Social psychologist Michael Ross, a professor emeritus at the University of Waterloo, said studies by neuroscientists and psychologists have long suggested that older people may be more susceptible to fraud because of poorer memories and more trusting natures.
"But in these studies, they never actually assess consumer fraud," Ross said in an interview Tuesday.
"In study after study, what these researchers are showing is that older people have a potential vulnerability to consumer fraud. But they're not looking at whether in the real world, consumer fraud is more prevalent among older people.
"What you're showing is vulnerability, you're not showing actual prevalence."
Ross, who was to present his findings Tuesday at a Toronto conference on memory, said the idea that seniors are more likely to fall prey to tricksters has also been perpetuated by policing agencies, including the FBI.
That U.S. agency, he said, suggests that people who grew up in the 1940s and '50s were raised in a "kinder and gentler" time that makes them more trusting and less able to say no to possibly dicey financial propositions, such as "miracle" diet pills or the need for a new roof or other home renovation.
Not only is that a vast generalization, but it assumes that people don't change over their lifetime, he said.
More than 13,200 Canadians reported to police that they'd been victims of mass-marketing scams last year, resulting in an overall loss of almost $58 million, says the Canadian Anti-Fraud Centre. That amount is thought to be only a fraction of the actual total, as such crimes are typically vastly under-reported.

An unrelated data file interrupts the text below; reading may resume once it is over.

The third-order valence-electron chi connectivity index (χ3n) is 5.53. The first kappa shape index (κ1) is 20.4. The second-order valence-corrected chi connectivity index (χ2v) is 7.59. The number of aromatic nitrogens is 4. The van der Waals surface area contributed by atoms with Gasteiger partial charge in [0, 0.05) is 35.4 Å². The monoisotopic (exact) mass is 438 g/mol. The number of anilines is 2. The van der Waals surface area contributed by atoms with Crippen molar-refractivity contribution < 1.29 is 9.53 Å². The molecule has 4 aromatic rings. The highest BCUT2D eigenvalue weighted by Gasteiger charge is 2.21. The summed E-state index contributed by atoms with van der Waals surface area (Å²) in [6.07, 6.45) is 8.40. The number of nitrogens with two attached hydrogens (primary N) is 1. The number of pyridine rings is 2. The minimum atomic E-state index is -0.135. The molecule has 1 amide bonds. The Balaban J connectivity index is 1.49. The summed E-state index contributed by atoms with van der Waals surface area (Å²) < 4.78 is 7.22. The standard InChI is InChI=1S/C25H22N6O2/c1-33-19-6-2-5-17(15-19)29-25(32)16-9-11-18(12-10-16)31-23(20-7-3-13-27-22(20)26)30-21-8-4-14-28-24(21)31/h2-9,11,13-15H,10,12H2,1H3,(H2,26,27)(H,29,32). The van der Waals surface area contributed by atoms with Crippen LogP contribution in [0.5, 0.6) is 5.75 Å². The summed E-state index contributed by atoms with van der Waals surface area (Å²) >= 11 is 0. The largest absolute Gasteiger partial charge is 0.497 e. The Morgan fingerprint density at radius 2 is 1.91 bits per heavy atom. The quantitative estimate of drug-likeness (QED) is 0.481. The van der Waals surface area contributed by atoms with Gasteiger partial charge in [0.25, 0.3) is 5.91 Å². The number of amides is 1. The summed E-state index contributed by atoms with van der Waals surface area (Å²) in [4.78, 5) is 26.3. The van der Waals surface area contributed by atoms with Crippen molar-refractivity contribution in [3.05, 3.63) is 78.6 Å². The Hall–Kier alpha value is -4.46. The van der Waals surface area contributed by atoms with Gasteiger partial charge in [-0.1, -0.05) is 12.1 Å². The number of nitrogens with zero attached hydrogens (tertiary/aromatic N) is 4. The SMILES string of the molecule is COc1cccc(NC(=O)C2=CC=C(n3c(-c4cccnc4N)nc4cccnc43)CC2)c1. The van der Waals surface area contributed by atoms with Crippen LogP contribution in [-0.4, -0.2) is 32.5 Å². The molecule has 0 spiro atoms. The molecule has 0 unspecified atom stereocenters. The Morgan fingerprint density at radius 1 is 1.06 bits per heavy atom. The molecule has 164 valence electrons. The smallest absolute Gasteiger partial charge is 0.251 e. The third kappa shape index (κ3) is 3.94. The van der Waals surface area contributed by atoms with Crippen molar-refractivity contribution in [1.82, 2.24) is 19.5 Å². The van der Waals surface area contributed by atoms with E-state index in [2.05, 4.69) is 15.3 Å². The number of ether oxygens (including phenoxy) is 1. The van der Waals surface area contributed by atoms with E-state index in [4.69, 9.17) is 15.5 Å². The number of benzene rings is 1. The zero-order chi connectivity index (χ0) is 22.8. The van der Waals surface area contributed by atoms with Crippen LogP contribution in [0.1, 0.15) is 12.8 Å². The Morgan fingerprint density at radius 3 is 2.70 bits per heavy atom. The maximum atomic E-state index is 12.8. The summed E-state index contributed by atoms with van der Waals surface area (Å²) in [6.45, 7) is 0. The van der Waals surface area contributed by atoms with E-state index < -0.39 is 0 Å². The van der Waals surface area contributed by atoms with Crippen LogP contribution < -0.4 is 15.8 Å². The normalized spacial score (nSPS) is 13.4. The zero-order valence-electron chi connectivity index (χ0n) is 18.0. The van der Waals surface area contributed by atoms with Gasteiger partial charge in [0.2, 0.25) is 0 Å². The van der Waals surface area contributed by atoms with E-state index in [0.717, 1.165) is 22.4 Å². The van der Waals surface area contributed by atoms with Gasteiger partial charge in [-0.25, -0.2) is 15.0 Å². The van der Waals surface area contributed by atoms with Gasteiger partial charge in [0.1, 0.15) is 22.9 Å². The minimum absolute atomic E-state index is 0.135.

In his study, Ross used a number of data sources to assess whether seniors are more often conned out of money by fraudsters compared to other age groups.
Among those sources were nine surveys, most from the U.S., which asked respondents representing all adult age groups about their experiences with consumer fraud. The surveys showed that older people reported less fraud compared with younger age groups, he said.
Looking at annual complaints complied by the U.S. Consumer Sentinel Network, Ross found that seniors are less likely to contact the FBI, the Better Business Bureau or other agencies about being a victim of fraud than were younger adults.
"And in recent years, middle-aged adults are the most likely to complain about fraud," he said.
An examination of victim lists gathered by prosecutors shows that different types of scams tend to target different age groups. For instance, one study found young adults were more often affected by online fraud, while middle-aged adults were more likely to be caught up in dating scams.
For seniors, the most common type of fraud was a prepayment scam — such as being told they have won a $10,000 lottery but need to pay a certain fee before their full prize can be claimed.
"I think there's an old-age stereotype that suggests that older people are weaker and more gullible," said Ross. Yet research shows that seniors overall are more careful about spending their money, make fewer large purchases and are generally risk-averse — making them less likely to be defrauded.
"I'm not prepared at this point to shout from the rooftops that consumer fraud is less prevalent among older people. There are a variety of reasons to suspect that it might be," he said.
"But I also want to say very firmly and clearly that there's no evidence that it's more prevalent, which seems to be the conventional wisdom and the psychological wisdom."
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